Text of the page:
Originally Published on BoldLatina
Part of being a ‘Bold Latina’ is daring to step up and change things, but it really takes boldness to do that in a historically male-dominated industry like gaming. And this is precisely what Cristina Amaya, Judith Barbosa and Elaine Gómez —three of the five co-founders of Latinx in Gaming— are doing.
These three women not only run this organization but also work at different companies within the gaming industry. Cristina is the Events Manager at the professional esports organization Team Liquid; Judy works as a gaming specialist at Red Bull Gaming; and Elaine is a game designer at E-Line Media.
How is Latinx in Gaming building bridges within our community? Hear it from them:
How did you all get together to start Latinx in Gaming?
Cristina Amaya: Back in 2018, we put together a panel for the Game Developers Conference (GDC), that happens every year in San Francisco. A couple of people who were on that round table, we really wanted to have a space where all Latinos would hang out and meet. There was never a space that was Latinx-focused alone. And I really wanted to make that with that group of people. So we started out as a simple Facebook/Discord group, and we’ve grown since then!
How are you bringing Latinxs together?
Judith Barbosa: We do that through the places we go. The beauty of it is that we’re all heavily involved in the gaming industry, from different angles and across the country. We’ve got Elaine and Cristina on the West Coast, and I’m on the East Coast. We’ve got people in Seattle. I’m in New York City. The beauty of it is that we started by just going to places we would normally go and making sure that Latinx in Gaming had some sort of presence, whether that was a panel, a round table… or a mixer! Because social experiences are really important to us as well. Between that and amplifying our message online through social media, Discord Facebook or even LinkedIn, we are trying to constantly have a presence everywhere that we know people that look like us wanna go.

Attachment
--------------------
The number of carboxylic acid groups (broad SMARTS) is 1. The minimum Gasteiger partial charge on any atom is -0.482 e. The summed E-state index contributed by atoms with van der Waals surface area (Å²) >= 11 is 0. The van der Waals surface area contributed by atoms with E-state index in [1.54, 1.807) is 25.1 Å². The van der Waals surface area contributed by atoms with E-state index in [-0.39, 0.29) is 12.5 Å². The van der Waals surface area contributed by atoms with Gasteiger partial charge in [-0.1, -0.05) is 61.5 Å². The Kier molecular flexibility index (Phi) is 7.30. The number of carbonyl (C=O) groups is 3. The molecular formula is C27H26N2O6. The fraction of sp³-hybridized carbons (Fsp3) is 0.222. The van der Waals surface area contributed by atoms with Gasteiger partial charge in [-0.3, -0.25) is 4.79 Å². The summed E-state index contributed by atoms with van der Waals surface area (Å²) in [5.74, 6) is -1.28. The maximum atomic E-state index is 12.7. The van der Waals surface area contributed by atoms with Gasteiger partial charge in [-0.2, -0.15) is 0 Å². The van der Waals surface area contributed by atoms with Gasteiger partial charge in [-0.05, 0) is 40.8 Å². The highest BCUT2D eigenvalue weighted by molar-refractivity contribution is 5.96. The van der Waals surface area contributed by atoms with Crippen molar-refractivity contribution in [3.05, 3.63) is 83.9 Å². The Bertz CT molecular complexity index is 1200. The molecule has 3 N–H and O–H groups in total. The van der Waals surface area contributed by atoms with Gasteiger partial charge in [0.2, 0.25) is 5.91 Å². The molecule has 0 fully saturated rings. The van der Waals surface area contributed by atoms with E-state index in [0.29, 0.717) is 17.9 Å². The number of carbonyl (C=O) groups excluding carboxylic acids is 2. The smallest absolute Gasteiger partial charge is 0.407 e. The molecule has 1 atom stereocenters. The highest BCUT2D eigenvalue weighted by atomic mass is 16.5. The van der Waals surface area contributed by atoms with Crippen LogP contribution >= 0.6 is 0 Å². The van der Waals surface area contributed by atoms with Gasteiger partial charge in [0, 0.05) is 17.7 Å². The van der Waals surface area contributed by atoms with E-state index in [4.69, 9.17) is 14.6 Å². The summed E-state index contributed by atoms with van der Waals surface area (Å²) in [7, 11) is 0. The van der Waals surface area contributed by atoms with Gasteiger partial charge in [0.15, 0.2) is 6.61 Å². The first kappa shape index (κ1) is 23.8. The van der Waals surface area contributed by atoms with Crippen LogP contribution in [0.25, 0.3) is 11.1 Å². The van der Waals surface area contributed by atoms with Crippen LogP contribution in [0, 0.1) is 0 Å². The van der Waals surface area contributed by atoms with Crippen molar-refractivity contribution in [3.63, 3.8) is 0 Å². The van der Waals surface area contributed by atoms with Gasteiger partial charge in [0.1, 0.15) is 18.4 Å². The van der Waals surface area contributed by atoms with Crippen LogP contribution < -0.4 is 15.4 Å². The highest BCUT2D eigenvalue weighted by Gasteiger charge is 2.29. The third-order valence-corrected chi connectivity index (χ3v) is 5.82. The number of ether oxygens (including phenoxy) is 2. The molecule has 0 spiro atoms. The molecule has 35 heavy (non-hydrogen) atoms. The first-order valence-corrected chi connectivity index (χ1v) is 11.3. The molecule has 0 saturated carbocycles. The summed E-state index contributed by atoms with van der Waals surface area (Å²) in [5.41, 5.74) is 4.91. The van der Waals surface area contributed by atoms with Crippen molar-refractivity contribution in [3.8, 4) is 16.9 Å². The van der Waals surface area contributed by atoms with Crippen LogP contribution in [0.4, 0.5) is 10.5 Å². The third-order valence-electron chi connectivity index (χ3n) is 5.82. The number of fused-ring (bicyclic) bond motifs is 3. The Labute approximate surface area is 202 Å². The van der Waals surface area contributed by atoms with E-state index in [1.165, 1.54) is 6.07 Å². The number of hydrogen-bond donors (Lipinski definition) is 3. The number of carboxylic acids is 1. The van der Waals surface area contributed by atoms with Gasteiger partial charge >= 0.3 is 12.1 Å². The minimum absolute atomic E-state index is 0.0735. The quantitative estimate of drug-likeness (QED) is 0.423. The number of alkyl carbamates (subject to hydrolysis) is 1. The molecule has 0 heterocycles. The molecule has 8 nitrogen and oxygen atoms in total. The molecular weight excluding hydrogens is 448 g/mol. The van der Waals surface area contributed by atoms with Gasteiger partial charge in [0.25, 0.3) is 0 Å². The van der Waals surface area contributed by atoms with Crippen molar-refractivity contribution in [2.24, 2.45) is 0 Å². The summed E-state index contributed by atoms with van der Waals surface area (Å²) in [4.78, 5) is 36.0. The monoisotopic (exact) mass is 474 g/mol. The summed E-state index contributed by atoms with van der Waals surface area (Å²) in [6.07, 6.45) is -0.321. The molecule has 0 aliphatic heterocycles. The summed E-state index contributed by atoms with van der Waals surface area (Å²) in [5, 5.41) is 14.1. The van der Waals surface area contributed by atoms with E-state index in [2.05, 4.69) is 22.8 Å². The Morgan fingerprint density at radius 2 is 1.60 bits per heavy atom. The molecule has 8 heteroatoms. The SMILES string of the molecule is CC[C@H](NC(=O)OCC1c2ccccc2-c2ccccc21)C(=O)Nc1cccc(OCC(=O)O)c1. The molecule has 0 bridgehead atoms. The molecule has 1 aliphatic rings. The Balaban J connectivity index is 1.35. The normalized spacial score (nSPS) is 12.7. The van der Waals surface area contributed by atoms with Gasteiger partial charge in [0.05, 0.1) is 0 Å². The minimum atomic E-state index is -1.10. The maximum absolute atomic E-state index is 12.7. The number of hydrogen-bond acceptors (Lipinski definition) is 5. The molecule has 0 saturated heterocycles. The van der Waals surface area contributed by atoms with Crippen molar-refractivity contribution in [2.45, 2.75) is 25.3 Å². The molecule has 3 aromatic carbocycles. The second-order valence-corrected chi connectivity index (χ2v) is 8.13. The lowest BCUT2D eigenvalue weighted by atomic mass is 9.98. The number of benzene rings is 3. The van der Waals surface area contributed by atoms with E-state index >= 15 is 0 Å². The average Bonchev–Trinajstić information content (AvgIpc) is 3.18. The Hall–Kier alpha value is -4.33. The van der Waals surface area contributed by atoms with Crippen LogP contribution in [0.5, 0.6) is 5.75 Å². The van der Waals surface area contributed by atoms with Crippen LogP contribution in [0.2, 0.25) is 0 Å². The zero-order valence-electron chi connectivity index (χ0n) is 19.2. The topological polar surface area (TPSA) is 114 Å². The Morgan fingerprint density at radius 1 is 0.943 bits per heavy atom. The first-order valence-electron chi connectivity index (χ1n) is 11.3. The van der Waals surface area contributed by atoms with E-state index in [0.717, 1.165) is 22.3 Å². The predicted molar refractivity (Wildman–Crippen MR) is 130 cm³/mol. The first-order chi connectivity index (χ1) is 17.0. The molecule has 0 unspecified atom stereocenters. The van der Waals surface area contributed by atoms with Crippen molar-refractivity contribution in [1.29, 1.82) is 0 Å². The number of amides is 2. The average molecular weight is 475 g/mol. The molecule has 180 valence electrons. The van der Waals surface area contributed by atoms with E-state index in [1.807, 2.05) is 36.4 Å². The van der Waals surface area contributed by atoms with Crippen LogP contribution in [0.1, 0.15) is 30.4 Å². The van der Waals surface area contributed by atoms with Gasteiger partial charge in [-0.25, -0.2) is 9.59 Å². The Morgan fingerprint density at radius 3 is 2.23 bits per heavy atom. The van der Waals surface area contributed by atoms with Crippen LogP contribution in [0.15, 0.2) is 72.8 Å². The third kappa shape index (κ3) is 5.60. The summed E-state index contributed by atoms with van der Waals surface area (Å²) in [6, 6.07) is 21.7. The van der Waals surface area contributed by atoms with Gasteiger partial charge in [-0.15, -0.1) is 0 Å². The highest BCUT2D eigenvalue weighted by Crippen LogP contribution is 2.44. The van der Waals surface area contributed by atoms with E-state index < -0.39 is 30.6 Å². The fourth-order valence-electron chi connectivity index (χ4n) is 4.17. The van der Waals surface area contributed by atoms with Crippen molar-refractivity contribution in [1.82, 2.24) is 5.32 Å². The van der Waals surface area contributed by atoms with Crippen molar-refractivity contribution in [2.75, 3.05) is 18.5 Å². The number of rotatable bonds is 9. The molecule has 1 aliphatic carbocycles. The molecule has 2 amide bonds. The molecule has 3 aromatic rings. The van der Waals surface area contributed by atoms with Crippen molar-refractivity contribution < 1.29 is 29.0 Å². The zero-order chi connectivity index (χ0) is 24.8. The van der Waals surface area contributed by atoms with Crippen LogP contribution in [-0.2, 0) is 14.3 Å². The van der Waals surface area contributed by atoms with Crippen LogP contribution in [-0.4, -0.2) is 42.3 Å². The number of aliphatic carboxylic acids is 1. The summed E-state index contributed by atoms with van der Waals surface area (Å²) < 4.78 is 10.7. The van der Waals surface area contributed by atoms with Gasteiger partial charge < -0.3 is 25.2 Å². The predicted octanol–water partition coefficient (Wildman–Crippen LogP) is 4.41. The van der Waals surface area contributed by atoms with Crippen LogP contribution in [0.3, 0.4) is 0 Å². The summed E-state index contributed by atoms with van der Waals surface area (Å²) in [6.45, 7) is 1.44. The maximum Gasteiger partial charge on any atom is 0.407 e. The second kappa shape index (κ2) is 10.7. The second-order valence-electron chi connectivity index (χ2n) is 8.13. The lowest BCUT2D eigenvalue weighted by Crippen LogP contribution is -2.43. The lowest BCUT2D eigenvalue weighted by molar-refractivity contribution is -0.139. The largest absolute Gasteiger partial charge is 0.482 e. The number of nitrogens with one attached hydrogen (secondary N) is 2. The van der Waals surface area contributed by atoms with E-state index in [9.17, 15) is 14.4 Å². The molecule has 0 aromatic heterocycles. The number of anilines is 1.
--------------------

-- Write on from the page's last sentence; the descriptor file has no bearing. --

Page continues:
How does your Discord channel work?
Elaine Gómez: The Discord is almost like… a bajillion chat rooms! We have categories, and then whoever is interested in that topic or wants to talk more broadly, they’re more than welcome to. I think at this point we have over a thousand people on our Discord. We have a lot of members. People talk about anything from movies and shows that they enjoy, to the politics and things that are going on in the world and in the United States, and also to get support in whatever projects they’re making. We have channels for art, for character design, for audio… If people want feedback or want to share their projects, they do that in those channels. It’s really nice to see how people form groups and friendships. It has been really nice to see people grow and come out of their shells as well. It has been really nice to see the growth of people. Not as professionals only, but as human beings. And it has been really nice to give them that space to do that, where they feel safe to do that.
Judith: I think that it’s something unique that we’ve done. When we went to San Antonio for PAX South, we did some cool things like creating a space to host salsa lessons, available to everybody, not just Latinx people. These are opportunities for us to showcase our culture, and make it accessible and approachable, in the gaming environment. With Discord what I think is cool is that we not only have social channels. Yes, we have categories, we sat and watched the Walter Mercado documentary together, but also we have networking situations and opportunities to collaborate, we’ve got students trying to break into the industry, we’ve got experienced people willing to offer their advice whenever they’re available, both in scheduled moments —like interviews and webinars— but also just for fun when they have free time. We share our experiences all the time!
Do you think that the Covid situation has encouraged this?
Cristina: Yes, absolutely. I spent a lot of my time online as a kid, especially because I was a big nerd and into gaming, so a lot of my friends were already online! But one of the coolest things that’s happened this year was we got a lot of people coming in from Cuba. I had grown up in Florida, my mother is Cuban, and I had never thought that I could talk to people living in Cuba on the Internet! And now I see them in there, and they occasionally talk. It’s so cool to see that they’re online, and they’re with us, and they’re a part of the conversation.
We see a recent tendency among US Latinxs to reach out to their roots. Are you reaching out to organizations, gamers and developers in Latin America?
Judith: Something we implemented within the last year was the Latin American outreach network that we’re building. We’ve got people in our founding staff who have been fostering these connections for a long time, for their individual groups, and their individual initiatives. But now we put it all together and we got a whole network of people across multiple countries in Latin America, who are basically serving as regional leaders for us. They are familiar with the local landscape; so we’re using them as point people, for them not only to tell us what their communities need, but also to have them constantly in mind.